Big data and analytics are at the top of the corporate agenda. In fact, a recent EY survey  found that 80 percent of senior executives think that data should be at the heart of all decision-making. However, 50 percent of these executives identified adapting organizational culture to integrate with big data as a key challenge.

The human element of big data and analytics is probably the most critical factor in building a successful program, but it’s also the least understood. When people think of analytics, they often think of technology and data – and while the sophistication of technology is enabling the capability, the true value lies in the hands of the human beings interpreting and applying the analytics. In other words, analytics provides the greatest value when big data enables big judgment. However, that value will always be limited by how well team members are prepared to work in an analytics-driven business.

So where does an organization start? Leaders must first recognize that analytics skill sets must be developed in all of their people, not just the data analysts. For optimal results, leaders should think carefully about the particular mix of skills and talents needed – bringing together information technology, business and analytics capabilities. Broadly speaking, there are three principal roles that need to have a seat at the table for analytics to move forward efficiently and effectively (as also illustrated in the accompanying infographic):

  • Suits (consumers) – The domain and sector business specialists who have a strong understanding of the organization’s broader business goals and strategy. They use analytics to optimize their business by providing deeper insights and increased efficiencies. They tend to be less focused on the “how” of big data and more focused on the “why.”
  • Math whizzes (producers) – The analytics specialists who construct databases, develop analytics scripts / models and design visualizations and dashboards for analytics consumers. They tend to be more focused on crafting the solution using innovative techniques and advanced technology, but generally don’t have as deep of an understanding of the business problem as the suits.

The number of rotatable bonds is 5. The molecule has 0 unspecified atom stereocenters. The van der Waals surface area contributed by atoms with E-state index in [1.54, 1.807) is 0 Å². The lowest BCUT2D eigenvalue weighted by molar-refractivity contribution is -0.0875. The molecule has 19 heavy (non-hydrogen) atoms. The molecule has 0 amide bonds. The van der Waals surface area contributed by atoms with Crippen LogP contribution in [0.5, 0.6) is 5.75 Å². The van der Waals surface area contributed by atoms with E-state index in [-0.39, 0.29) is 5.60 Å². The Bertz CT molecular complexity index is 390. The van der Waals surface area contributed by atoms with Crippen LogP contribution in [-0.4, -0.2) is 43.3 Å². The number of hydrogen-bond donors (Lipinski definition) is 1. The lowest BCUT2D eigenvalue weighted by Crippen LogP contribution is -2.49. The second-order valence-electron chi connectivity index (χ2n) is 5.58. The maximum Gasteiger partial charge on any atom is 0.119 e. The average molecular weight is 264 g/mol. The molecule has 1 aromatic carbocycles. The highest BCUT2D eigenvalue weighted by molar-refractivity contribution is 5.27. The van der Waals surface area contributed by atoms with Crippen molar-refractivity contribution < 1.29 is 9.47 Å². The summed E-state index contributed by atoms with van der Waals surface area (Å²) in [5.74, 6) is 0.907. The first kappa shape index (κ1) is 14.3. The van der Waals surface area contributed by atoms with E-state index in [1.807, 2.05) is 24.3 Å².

• Techies (enablers) – The architects, who create the infrastructure, configure and implement analytics software, and establish data standards and management procedures. They are focused on enabling the sustainable operation of analytics solutions at an enterprise level, and tend to spend limited time on the specific business analytics solutions.

An individual can possess some capabilities from each of these personas but they typically specialize in one. An individual that encompasses all three of these skill sets is very rare. In fact, they are called “unicorns” in the analytics world.

Companies should not strive to create individual “unicorns,” but rather focus on building cross-functional teams that can integrate their skills. This will produce better results and provide the ability to scale across the organization. Some key steps companies can do to achieve this include:

1)     Educating their people on the intersecting capabilities and cross-functional teaming

2)     Training their people on the core analytics skill sets relevant to their personas/roles

3)     Aligning diverse cross-functional teams with capabilities and experience across IT, analytics and the relevant business functions

Through repetition, interaction and experience, these steps will help change the way people think and operate-building analytics into their DNA.

To put this in practice, organizations should first anchor on a standard approach with the analytics value chain at its core.

In its simplest form, the analytics value chain consists of acquiring data, developing analytics, and delivering insights, all in context of a specific business issue. The coalescence of these steps requires collaboration across all of the analytics personas - something we call mission perfect teaming. 

This integrated approach is the key to asking the right business questions, using the right tools, and developing the insights that will maximize value for the business. By working toward a singular purpose, employees become more loyal, satisfied and engaged. In fact, an EY study shows that employees are 1.4 times more engaged, 1.7 times more satisfied and three times more likely to stay in that organization.

Deriving value from data doesn’t just happen; it needs focus on both the technology and the human element of an analytics program. In the fast-changing digital economy, understanding the different skills needed to deliver business insights is essential to big data enabling big judgment as part of a data-driven organization.

Chris Mazzei is Ernst & Young Global Analytics COE leader and global chief analytics officer, Ernst & Young LLP. Andrew J. Tanner is senior manager, Ernst & Young LLP. The views expressed herein are those of the author and do not necessarily reflect the views of Ernst & Young LLP.

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